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Companion Pets and the Elderly 
 
by Mary M. Alward July 06, 2005

Everyday pets bring love, laughter and companionship to elderly people all over the world. Doctors, social workers, home care workers and nursing homes recommend companion animals to help the elderly lead happy, healthy lives and give them independence and hope.

Everyday pets bring love, laughter and companionship to elderly people all over the world. Doctors, social workers, home care workers and nursing homes recommend companion animals to help the elderly lead happy, healthy lives. Birds, cats, dogs and other pets help to keep seniors active and give them a chance to nurture and receive love in return for caring for a pet.

Pet ownership for the elderly has both advantages and disadvantages. If you are a senior who would like to have a companion pet, or if you know a senior and are thinking of giving them a companion pet, there’s a few things you should consider.

Advantages of Companion Pets

Companionship

Pets are great companions for elderly people who live alone and have little contact with family and friends. Pets give them a different outlook and bring laughter and love into their lives. They make seniors feel needed and keep them active seeing to the pet’s daily care.

Acceptance

Pets accept their elder owners as they are. They are devoted, forgiving and loving. They don’t hold grudges, bring up the past or stop interacting with their owners because of a difference of opinion.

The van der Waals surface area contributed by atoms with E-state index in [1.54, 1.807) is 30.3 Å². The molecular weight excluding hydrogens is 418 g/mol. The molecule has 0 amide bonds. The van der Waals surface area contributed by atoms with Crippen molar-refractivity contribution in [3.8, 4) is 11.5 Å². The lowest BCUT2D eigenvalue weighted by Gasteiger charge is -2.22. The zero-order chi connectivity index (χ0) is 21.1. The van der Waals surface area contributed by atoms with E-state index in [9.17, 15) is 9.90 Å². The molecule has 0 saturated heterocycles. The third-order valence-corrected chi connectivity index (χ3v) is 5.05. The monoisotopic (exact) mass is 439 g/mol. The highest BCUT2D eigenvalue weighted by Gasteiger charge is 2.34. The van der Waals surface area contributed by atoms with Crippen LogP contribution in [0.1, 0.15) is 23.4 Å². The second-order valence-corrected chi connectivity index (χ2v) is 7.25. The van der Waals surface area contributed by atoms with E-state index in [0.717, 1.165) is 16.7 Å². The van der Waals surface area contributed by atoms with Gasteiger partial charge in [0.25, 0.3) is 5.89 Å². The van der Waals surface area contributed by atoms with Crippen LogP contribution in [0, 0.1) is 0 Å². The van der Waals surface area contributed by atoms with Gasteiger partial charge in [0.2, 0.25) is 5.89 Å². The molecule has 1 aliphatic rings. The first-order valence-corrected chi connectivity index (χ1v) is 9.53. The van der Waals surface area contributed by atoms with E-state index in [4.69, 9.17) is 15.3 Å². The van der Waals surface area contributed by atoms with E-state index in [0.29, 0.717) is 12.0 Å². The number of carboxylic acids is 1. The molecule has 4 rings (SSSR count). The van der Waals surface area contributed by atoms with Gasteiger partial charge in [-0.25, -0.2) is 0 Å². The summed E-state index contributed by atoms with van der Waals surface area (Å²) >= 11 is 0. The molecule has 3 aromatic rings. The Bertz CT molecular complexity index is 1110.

Touch

Research has proven that touch is very important to the well being of humans. We all need to be hugged and be able to hug in return. A cat curled up in the lap of a senior or the friendly touch of a dog’s nose will help the elderly feel safe and secure and gives them a sense of reassurance and satisfaction. Stoking a beloved pet can lower blood pressure and lift depression.

Keeping Active

There’s nothing that can bring laughter into the life of a senior like animal antics. Seniors keep active by feeding, grooming and caring for their pets. Dogs get the elderly out of their living quarters and into the fresh air and sunshine. While out walking, they meet other people who they can converse with. Caring for pets keep seniors active both mentally and physically.

Responsibility

By caring for a pet’s needs, such as feeding, grooming and walking, animals give seniors the incentive to maintain their own hygiene. Pets give the elderly a sense of independence, boosts self esteem and motivates them to perform daily tasks that may otherwise be ignored, such as bathing, eating and getting out of the house.

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